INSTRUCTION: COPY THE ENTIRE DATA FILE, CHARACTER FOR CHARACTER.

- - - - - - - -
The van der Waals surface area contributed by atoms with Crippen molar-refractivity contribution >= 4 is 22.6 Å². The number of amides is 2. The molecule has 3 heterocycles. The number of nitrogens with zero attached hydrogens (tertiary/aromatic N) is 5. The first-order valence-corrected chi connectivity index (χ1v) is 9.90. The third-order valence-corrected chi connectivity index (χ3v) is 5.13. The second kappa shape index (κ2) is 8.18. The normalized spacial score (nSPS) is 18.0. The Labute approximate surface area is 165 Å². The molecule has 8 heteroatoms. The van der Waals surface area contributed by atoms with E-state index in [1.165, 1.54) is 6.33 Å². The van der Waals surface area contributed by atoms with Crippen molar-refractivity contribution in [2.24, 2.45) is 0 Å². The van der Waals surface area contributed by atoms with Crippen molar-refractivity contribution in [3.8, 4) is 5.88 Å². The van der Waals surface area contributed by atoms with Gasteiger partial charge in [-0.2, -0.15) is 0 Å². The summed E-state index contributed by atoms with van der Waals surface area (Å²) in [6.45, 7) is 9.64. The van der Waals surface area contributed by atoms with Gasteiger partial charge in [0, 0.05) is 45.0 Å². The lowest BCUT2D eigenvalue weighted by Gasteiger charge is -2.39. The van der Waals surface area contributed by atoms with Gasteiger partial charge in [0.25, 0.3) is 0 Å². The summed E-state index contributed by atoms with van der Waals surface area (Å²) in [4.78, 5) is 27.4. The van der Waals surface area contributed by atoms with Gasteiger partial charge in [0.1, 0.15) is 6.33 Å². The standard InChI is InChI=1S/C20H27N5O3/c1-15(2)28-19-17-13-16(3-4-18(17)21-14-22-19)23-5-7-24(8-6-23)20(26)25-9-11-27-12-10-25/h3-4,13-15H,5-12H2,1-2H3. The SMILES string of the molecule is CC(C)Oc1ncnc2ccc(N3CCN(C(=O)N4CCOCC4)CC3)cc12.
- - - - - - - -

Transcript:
The van der Waals surface area contributed by atoms with Crippen molar-refractivity contribution >= 4 is 22.6 Å². The number of amides is 2. The molecule has 3 heterocycles. The number of nitrogens with zero attached hydrogens (tertiary/aromatic N) is 5. The first-order valence-corrected chi connectivity index (χ1v) is 9.90. The third-order valence-corrected chi connectivity index (χ3v) is 5.13. The second kappa shape index (κ2) is 8.18. The normalized spacial score (nSPS) is 18.0. The Labute approximate surface area is 165 Å². The molecule has 8 heteroatoms. The van der Waals surface area contributed by atoms with E-state index in [1.165, 1.54) is 6.33 Å². The van der Waals surface area contributed by atoms with Crippen molar-refractivity contribution in [2.24, 2.45) is 0 Å². The van der Waals surface area contributed by atoms with Crippen molar-refractivity contribution in [3.8, 4) is 5.88 Å². The van der Waals surface area contributed by atoms with Gasteiger partial charge in [-0.2, -0.15) is 0 Å². The summed E-state index contributed by atoms with van der Waals surface area (Å²) in [6.45, 7) is 9.64. The van der Waals surface area contributed by atoms with Gasteiger partial charge in [0, 0.05) is 45.0 Å². The lowest BCUT2D eigenvalue weighted by Gasteiger charge is -2.39. The van der Waals surface area contributed by atoms with Gasteiger partial charge in [0.25, 0.3) is 0 Å². The summed E-state index contributed by atoms with van der Waals surface area (Å²) in [4.78, 5) is 27.4. The van der Waals surface area contributed by atoms with Gasteiger partial charge in [0.1, 0.15) is 6.33 Å². The standard InChI is InChI=1S/C20H27N5O3/c1-15(2)28-19-17-13-16(3-4-18(17)21-14-22-19)23-5-7-24(8-6-23)20(26)25-9-11-27-12-10-25/h3-4,13-15H,5-12H2,1-2H3. The SMILES string of the molecule is CC(C)Oc1ncnc2ccc(N3CCN(C(=O)N4CCOCC4)CC3)cc12.